Economic and Social Impacts Assessment of DLDD. Chapter 2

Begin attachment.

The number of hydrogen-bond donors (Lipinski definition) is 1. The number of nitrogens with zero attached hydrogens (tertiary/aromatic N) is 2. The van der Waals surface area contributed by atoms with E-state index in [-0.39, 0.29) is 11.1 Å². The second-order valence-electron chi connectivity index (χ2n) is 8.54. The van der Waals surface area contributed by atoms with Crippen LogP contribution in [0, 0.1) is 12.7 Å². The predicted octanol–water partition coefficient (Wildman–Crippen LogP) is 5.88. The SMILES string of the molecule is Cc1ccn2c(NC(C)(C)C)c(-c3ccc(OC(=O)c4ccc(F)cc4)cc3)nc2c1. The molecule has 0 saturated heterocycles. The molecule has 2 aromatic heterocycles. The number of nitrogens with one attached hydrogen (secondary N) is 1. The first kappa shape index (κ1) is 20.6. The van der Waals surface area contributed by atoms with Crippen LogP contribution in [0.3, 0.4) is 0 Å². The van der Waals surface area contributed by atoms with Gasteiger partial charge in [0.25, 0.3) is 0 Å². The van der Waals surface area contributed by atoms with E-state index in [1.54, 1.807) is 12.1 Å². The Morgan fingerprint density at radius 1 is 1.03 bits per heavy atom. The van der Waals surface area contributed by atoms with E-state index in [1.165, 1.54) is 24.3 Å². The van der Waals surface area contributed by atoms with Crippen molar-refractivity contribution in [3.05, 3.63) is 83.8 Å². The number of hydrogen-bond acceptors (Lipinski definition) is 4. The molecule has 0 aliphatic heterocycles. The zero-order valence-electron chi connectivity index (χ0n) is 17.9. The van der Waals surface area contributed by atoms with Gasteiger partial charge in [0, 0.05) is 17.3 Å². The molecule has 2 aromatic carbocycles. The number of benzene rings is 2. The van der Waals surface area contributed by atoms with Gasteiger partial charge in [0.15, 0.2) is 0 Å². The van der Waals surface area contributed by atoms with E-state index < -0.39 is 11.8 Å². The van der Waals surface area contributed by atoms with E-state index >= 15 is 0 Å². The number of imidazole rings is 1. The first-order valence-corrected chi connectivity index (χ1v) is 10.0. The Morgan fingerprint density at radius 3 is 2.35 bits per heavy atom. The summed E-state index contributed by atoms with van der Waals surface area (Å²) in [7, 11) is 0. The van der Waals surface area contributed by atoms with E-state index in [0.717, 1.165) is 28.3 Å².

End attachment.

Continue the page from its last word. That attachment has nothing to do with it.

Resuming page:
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There is a widespread consensus that the pressing issues of Desertification, Land Degradation and Drought (DLDD) are inadequately addressed in today’s political agenda at the global, regional and national levels. It is therefore of vital importance to raise awareness on the issues, not only on the negative impacts of DLDD in terms of socio - economic development, but also on the opportunities that they may create to help to guide current and future land management practices to be more sustainable and resilient Understanding and evaluating the economic and social costs and benefits associated with DLDD is essential to developing cost - effective policies and strategies for addressing DLDD and in raising this awareness. This paper discusses the e conomic and social impacts of DLDD based on the overall framework provided by the S cientific A dvisory Committee (SAC). L ittle res earch has been published in peer - reviewed academic journals on the economics of desertification, or of land degradation in general. This severely constrains the scientific knowledge which this working group can synthesize and evaluate for the Committee on Science and Technology (CST) . One reason for the gap is that formal economic modelling of land degradation only began in the 1980s. Another is that the volume of economic research in this field has not expanded greatly since the early 1990s. Direct economic costs are incurred through reductions in income obtained by land users as a result of the lower productivity of land resulting from desertification. These 'on - site' costs are experienced either by the land user who degraded the land or anot her user who uses the site subsequently. However , estimates vary widely and are very inaccurate. For example, four estimates of direct costs as a proportion of Gross Domestic Product (GDP) in single countries in the 1980s were: 0.4% of GDP in the USA; 2% o f GDP in India; 9% of GDP in Burkina Faso; and 0.9 - 12.5% in Mali. Large differences are also found between the direct costs estimated in different studies for the same country, e.g. India and China. Estimate variation and inaccuracy can be linked to the la ck of reliable biophysical measurements of the extent and rate of change o f desertification; the use of different economic estimation methods; the embryonic nature of economic research in this field; and isolation from estimates of the benefits of actions that cause degradation and are central to decision - making and its appraisal. Indirect economic costs are incurred throug h off - site impacts that can be some distance from the land use that is the source of degradation, and so are generally suffered by peop le other than those who cause degradation. For example, the erosion of soil by water and wind leads to the siltation of rivers, reservoirs and irrigation canals which reduces their effectiveness and exacerbates flooding. E xcessive or inappropriate use of w ater results in salinity and alkalinity. Estimates of indirect costs are less common than those for direct costs, and most indirect costs are still not estimated because of lack of data . The annual indirect costs of soil erosion in the USA have been estima ted as $17 billion, compared with direct costs of $27 billion, raising total costs of soil erosion to 0.7% of GDP . In China, sand and dust storms linked to soil erosion have resulted in indirect costs due to airline delays and impacts on human health. The range and inaccuracy of estimates of indirect costs is explained in a similar way to those for direct costs, with the additional complications that market prices are lacking for many of these impacts and impact profiles vary from country to country.